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Three-Month Variability of Commonly Evaluated Biomarkers in Clinically Stable COPD.

Park SC, Saiphoklang N, Phillips J, Wilgus ML, Buhr RG, Tashkin DP, Cooper CB, Barjaktarevic I. Three-Month Variability of Commonly Evaluated Biomarkers in Clinically Stable COPD. International journal of chronic obstructive pulmonary disease. 2023 Jul 18; 18:1475-1486.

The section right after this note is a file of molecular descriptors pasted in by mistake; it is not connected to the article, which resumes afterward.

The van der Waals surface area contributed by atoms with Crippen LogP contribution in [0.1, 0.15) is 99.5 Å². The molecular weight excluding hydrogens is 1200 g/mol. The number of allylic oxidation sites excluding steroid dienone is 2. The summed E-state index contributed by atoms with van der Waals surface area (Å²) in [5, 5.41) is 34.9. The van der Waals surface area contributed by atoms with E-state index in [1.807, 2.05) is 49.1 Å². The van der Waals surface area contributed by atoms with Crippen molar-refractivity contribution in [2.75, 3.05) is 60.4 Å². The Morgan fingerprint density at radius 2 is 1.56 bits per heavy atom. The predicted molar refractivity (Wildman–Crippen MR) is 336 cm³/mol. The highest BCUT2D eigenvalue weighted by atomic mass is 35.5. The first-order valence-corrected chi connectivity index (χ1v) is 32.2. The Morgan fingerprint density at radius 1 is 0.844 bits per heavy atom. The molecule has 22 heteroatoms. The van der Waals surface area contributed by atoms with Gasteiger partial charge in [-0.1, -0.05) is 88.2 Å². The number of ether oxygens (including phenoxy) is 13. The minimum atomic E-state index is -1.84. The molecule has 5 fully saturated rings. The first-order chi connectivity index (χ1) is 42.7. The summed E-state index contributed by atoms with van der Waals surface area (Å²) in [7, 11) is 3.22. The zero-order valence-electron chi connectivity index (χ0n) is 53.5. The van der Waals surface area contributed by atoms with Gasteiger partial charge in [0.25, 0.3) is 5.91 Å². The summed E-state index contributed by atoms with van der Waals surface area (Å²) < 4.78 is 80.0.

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INTRODUCTION: Clinical decisions in chronic obstructive pulmonary disease (COPD) treatment often utilize serially assessed physiologic parameters and biomarkers. To better understand the reliability of these tests, we evaluated changes in commonly assessed biomarkers over 3 months in patients with clinically stable COPD. METHODS: We performed an observational prospective cohort study of 89 individuals with clinically stable COPD, defined as no exacerbation history within 3 months of enrollment. Biomarkers included lung function and functional performance status, patient-reported outcomes of symptoms and health status, and blood markers of inflammation. The correlation between testing at baseline and at 3-month follow-up was reported as the intraclass correlation coefficient (ICC). "Outliers" had significant variability between tests, defined as > 1.645 standard deviations between the two measurements. Differences in clinical features between outliers and others were compared. RESULTS: Participants with COPD (n = 89) were 70.5 ± 6.7 years old, 54 (61%) male, had a 40 pack-year smoking history with 24.7% being current smokers, and postbronchodilator forced expiratory volume in one second (FEV) 62.3 ± 22.7% predicted. The biomarkers with excellent agreement between the initial and the follow-up measurements were FEV (ICC = 0.96), Saint George''s Respiratory Questionnaire (SGRQ) (ICC = 0.98), COPD Assessment Test (CAT) (ICC = 0.93) and C-reactive protein (CRP) (ICC = 0.90). By contrast, parameters showing less robust agreement were 6-minute walking distance (ICC = 0.75), eosinophil count (ICC = 0.77), erythrocyte sedimentation rate (ICC = 0.75) and white blood cell count (ICC = 0.48). Individuals with greater variability in biomarkers reported chronic bronchitis more often and had higher baseline SGRQ and CAT scores. CONCLUSION: Our study evaluated the stability of commonly assessed biomarkers in clinically stable COPD and showed excellent agreement between baseline and three-month follow-up values for FEV, SGRQ, CAT and CRP. Individuals with chronic bronchitis and more symptomatic disease at baseline demonstrated greater variability in 3-month interval biomarkers.

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